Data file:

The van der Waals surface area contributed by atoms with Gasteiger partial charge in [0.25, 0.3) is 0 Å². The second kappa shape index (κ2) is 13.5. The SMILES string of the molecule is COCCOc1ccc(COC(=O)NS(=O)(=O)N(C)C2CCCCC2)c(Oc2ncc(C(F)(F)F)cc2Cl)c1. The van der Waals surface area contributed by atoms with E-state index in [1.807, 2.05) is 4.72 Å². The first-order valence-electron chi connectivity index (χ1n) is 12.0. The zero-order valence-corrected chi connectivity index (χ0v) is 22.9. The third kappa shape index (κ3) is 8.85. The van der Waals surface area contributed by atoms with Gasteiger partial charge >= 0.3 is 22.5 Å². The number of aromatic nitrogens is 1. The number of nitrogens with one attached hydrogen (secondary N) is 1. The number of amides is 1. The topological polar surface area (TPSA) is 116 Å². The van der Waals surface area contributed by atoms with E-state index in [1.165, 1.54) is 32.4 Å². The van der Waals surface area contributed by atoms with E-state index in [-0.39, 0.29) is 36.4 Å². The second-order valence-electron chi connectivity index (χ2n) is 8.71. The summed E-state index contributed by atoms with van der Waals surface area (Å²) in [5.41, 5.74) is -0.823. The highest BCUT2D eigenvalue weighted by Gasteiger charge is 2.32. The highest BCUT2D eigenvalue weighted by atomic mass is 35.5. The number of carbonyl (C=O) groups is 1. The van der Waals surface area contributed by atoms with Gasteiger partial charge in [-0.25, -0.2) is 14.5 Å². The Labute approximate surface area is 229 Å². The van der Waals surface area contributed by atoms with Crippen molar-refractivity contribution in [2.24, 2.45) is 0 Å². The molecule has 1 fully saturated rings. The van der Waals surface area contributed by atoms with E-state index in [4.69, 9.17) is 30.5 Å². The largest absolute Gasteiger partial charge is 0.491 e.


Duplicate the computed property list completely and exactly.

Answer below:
The van der Waals surface area contributed by atoms with Gasteiger partial charge in [0.25, 0.3) is 0 Å². The second kappa shape index (κ2) is 13.5. The SMILES string of the molecule is COCCOc1ccc(COC(=O)NS(=O)(=O)N(C)C2CCCCC2)c(Oc2ncc(C(F)(F)F)cc2Cl)c1. The van der Waals surface area contributed by atoms with E-state index in [1.807, 2.05) is 4.72 Å². The first-order valence-electron chi connectivity index (χ1n) is 12.0. The zero-order valence-corrected chi connectivity index (χ0v) is 22.9. The third kappa shape index (κ3) is 8.85. The van der Waals surface area contributed by atoms with Gasteiger partial charge >= 0.3 is 22.5 Å². The number of aromatic nitrogens is 1. The number of nitrogens with one attached hydrogen (secondary N) is 1. The number of amides is 1. The topological polar surface area (TPSA) is 116 Å². The van der Waals surface area contributed by atoms with E-state index in [1.165, 1.54) is 32.4 Å². The van der Waals surface area contributed by atoms with E-state index in [-0.39, 0.29) is 36.4 Å². The second-order valence-electron chi connectivity index (χ2n) is 8.71. The summed E-state index contributed by atoms with van der Waals surface area (Å²) in [5.41, 5.74) is -0.823. The highest BCUT2D eigenvalue weighted by Gasteiger charge is 2.32. The highest BCUT2D eigenvalue weighted by atomic mass is 35.5. The number of carbonyl (C=O) groups is 1. The van der Waals surface area contributed by atoms with Gasteiger partial charge in [-0.25, -0.2) is 14.5 Å². The Labute approximate surface area is 229 Å². The van der Waals surface area contributed by atoms with Crippen molar-refractivity contribution in [2.24, 2.45) is 0 Å². The molecule has 1 fully saturated rings. The van der Waals surface area contributed by atoms with E-state index in [4.69, 9.17) is 30.5 Å². The largest absolute Gasteiger partial charge is 0.491 e.